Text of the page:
Racehorses that pop: Holly Tonini’s Photography

cover of Other People's Horses

The cover of Other People’s Horses, featuring Holly Tonini’s image

This past week, I released my second novel, Other People’s HorsesThe book revolves around racetrack life, both at the farm and on the backside — in this case, at Saratoga Racecourse in New York — and when I saw Holly Tonini’s photograph on Twitter, I knew it was the perfect image for the cover of my novel. It evokes all the power, strength, and raw beauty of the Thoroughbred racehorse, captured mid-stride on a morning gallop.

I talked to Tonini about her photography and her horse life for the blog:

Looking at your website, you have a lot of shots of horses in multiple disciplines. What’s your favorite horse sport to photograph?

Oh man, this is a tough question! I love them all. I do have to say my favorites are those with a lot of action. I love the challenge of speed so horse racing is tops followed closely by barrel racing. I love to see the mud flying. There are so many I haven’t gotten a chance to photograph yet. I would love a chance to try them all.

What are the ingredients for a great racehorse shot? Which ones do people like best? The naughty horses, the nose-at-the-wire photos, the candid shots?

Timing and luck are the two main ingredients for a great racehorse shot. These ingredients are important to a lot of the work I do outside of horse racing too. Timing is knowing your subject. You need to be able to predict what that subject is going to do and at what moment they are going to do it in. Timing is also a part of luck sometimes. The unpredictable always happens and being lucky to be there and capture it is what luck is to me.

I think the photos that people like best in horse racing vary. I think the ones that stand out the best are the ones that show dramatic action and ones that show emotion. Those are the ones that get that “wow” response or cause a smile or tears. I think they also enjoy the ones that show how beautiful a horse can be. The portraits.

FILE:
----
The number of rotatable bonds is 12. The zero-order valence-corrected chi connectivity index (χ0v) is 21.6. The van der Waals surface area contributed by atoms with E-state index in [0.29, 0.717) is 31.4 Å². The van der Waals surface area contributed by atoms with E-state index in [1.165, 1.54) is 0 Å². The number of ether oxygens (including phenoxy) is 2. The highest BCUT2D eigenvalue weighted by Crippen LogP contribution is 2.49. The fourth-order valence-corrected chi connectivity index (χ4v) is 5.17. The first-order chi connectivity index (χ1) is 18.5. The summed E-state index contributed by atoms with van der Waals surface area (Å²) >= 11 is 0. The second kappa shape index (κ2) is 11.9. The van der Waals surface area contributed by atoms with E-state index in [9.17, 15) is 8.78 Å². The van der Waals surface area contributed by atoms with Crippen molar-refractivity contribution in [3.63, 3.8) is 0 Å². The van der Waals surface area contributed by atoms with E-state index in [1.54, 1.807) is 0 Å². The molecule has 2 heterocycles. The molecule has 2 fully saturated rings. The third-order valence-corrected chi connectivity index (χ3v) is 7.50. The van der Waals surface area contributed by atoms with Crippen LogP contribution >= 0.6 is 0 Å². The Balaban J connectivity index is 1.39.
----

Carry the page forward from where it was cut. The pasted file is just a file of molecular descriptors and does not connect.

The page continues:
horse racing photo

The start of the West Virginia Governor’s Cup, Mountaineer Park, 2012. Photo: Holly Tonini


Do you do a lot of riding yourself?

I used to do a lot of riding. I have been riding since I was placed on the back of a pony when I was two years old. I now own a 17 year old mini pony named Stormy T that I won on a $5 raffle ticket at the local county fair when he was 3 months old. I also own an 11 year old Quarter Horse mare named Rumors that I’ve worked with since the day she was born. I don’t get to ride as much as I’d like but the three of us still find time to have fun doing ground work.

Keeneland at Sunrise

Keeneland at sunrise. Photo: Holly Tonini

What are some goals for your future photography?

Right now I’m not sure what my future will be in photography. I am currently back in school earning my Masters degree in Journalism and Mass Communication. I love the work that I do now. I freelance for a local newspaper covering a lot of high school sports and community events. I would love to move more into professional sports and maybe teach a class or two once I obtain my degree. I take everything one day at a time so only time will tell what my next adventure will be.

Where else might we see your work?

You can see a lot of my photography on www.heraldstandard.com. It is the website of the paper I freelance for, the Uniontown Herald-Standard. My portfolio website hollytonini.smugmug.com and my Flickr page http://www.flickr.com/photos/hollytonini/








1 Comment

Filed under horsepeople, racetrack life, writing

One response to “Racehorses that pop: Holly Tonini’s Photography

  1. I’ve known Holly Tonini since she was placed on the back of our pony when she was two years old. Holly is one of those “special people” in my world. Her photography is incredible; I’ve been with her during her learning years when she was doing local band photography, and have seen her grow professionally and flourish in the world of equine photography. She has the knack of “catching the moment” in the equine world, and brings that same talent into her work when capturing the best moments in her job of sports photography for the newspapers. Congratulations to her for having her photograph selected for the cover of this book, and keep an eye on her work – I see amazing things in her future. It won’t surprise me to see her name on photography in sports magazines before too long. Be sure to check out some of her work on the newspaper websites and on her own photography webpages.